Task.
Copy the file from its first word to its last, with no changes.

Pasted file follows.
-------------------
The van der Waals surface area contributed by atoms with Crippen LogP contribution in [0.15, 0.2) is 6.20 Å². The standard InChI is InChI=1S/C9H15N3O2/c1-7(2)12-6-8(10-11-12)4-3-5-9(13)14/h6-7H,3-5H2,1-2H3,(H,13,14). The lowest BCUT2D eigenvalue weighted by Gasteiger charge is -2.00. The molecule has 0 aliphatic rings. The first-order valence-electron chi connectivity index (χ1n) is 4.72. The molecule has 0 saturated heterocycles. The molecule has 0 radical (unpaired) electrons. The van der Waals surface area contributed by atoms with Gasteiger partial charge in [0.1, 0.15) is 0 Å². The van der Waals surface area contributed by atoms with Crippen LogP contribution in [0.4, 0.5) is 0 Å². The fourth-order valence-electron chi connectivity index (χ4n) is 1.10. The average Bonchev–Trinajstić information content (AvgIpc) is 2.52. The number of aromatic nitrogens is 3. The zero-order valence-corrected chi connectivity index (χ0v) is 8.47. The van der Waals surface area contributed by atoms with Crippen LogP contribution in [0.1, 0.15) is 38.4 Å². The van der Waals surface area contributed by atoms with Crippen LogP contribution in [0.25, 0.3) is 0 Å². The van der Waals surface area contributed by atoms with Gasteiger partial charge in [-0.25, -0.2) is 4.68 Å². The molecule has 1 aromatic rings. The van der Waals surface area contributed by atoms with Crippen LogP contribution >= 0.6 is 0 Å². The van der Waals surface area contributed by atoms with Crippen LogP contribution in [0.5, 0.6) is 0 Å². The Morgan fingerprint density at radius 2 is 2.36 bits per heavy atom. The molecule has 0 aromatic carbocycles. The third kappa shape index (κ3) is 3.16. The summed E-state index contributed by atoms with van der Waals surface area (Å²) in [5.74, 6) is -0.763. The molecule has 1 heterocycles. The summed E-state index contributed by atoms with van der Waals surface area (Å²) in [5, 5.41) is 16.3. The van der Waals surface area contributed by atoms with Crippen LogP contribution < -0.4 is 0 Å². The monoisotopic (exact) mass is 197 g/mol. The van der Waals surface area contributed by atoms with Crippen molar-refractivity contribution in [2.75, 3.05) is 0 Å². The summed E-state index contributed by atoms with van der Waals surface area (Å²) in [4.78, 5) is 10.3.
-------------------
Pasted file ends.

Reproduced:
The van der Waals surface area contributed by atoms with Crippen LogP contribution in [0.15, 0.2) is 6.20 Å². The standard InChI is InChI=1S/C9H15N3O2/c1-7(2)12-6-8(10-11-12)4-3-5-9(13)14/h6-7H,3-5H2,1-2H3,(H,13,14). The lowest BCUT2D eigenvalue weighted by Gasteiger charge is -2.00. The molecule has 0 aliphatic rings. The first-order valence-electron chi connectivity index (χ1n) is 4.72. The molecule has 0 saturated heterocycles. The molecule has 0 radical (unpaired) electrons. The van der Waals surface area contributed by atoms with Gasteiger partial charge in [0.1, 0.15) is 0 Å². The van der Waals surface area contributed by atoms with Crippen LogP contribution in [0.4, 0.5) is 0 Å². The fourth-order valence-electron chi connectivity index (χ4n) is 1.10. The average Bonchev–Trinajstić information content (AvgIpc) is 2.52. The number of aromatic nitrogens is 3. The zero-order valence-corrected chi connectivity index (χ0v) is 8.47. The van der Waals surface area contributed by atoms with Crippen LogP contribution in [0.1, 0.15) is 38.4 Å². The van der Waals surface area contributed by atoms with Crippen LogP contribution in [0.25, 0.3) is 0 Å². The van der Waals surface area contributed by atoms with Gasteiger partial charge in [-0.25, -0.2) is 4.68 Å². The molecule has 1 aromatic rings. The van der Waals surface area contributed by atoms with Crippen LogP contribution >= 0.6 is 0 Å². The van der Waals surface area contributed by atoms with Crippen LogP contribution in [0.5, 0.6) is 0 Å². The Morgan fingerprint density at radius 2 is 2.36 bits per heavy atom. The molecule has 0 aromatic carbocycles. The third kappa shape index (κ3) is 3.16. The summed E-state index contributed by atoms with van der Waals surface area (Å²) in [5.74, 6) is -0.763. The molecule has 1 heterocycles. The summed E-state index contributed by atoms with van der Waals surface area (Å²) in [5, 5.41) is 16.3. The van der Waals surface area contributed by atoms with Crippen LogP contribution < -0.4 is 0 Å². The monoisotopic (exact) mass is 197 g/mol. The van der Waals surface area contributed by atoms with Crippen molar-refractivity contribution in [2.75, 3.05) is 0 Å². The summed E-state index contributed by atoms with van der Waals surface area (Å²) in [4.78, 5) is 10.3.